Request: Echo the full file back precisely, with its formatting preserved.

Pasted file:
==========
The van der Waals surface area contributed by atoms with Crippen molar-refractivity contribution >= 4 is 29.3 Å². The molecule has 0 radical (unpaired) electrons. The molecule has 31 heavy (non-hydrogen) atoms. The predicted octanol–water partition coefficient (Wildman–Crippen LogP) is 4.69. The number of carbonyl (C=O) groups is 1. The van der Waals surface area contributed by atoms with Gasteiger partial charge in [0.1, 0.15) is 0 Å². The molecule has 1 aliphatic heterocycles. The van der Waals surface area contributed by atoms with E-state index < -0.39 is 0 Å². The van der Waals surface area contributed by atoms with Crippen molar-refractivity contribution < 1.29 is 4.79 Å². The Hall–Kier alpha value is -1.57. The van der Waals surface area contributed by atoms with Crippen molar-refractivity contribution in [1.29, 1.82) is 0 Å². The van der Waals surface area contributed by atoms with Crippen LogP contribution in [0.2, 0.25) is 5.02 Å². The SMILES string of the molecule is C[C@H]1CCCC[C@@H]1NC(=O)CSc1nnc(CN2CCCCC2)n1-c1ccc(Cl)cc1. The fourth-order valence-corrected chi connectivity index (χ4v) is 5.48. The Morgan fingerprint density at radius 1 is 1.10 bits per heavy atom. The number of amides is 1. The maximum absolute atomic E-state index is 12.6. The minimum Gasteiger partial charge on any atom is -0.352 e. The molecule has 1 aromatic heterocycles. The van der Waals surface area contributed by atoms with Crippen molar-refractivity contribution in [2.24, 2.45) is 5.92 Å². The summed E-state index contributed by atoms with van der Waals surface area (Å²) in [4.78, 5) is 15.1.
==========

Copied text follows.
The van der Waals surface area contributed by atoms with Crippen molar-refractivity contribution >= 4 is 29.3 Å². The molecule has 0 radical (unpaired) electrons. The molecule has 31 heavy (non-hydrogen) atoms. The predicted octanol–water partition coefficient (Wildman–Crippen LogP) is 4.69. The number of carbonyl (C=O) groups is 1. The van der Waals surface area contributed by atoms with Gasteiger partial charge in [0.1, 0.15) is 0 Å². The molecule has 1 aliphatic heterocycles. The van der Waals surface area contributed by atoms with E-state index < -0.39 is 0 Å². The van der Waals surface area contributed by atoms with Crippen molar-refractivity contribution < 1.29 is 4.79 Å². The Hall–Kier alpha value is -1.57. The van der Waals surface area contributed by atoms with Crippen molar-refractivity contribution in [1.29, 1.82) is 0 Å². The van der Waals surface area contributed by atoms with Crippen LogP contribution in [0.2, 0.25) is 5.02 Å². The SMILES string of the molecule is C[C@H]1CCCC[C@@H]1NC(=O)CSc1nnc(CN2CCCCC2)n1-c1ccc(Cl)cc1. The fourth-order valence-corrected chi connectivity index (χ4v) is 5.48. The Morgan fingerprint density at radius 1 is 1.10 bits per heavy atom. The number of amides is 1. The maximum absolute atomic E-state index is 12.6. The minimum Gasteiger partial charge on any atom is -0.352 e. The molecule has 1 aromatic heterocycles. The van der Waals surface area contributed by atoms with Crippen molar-refractivity contribution in [2.24, 2.45) is 5.92 Å². The summed E-state index contributed by atoms with van der Waals surface area (Å²) in [4.78, 5) is 15.1.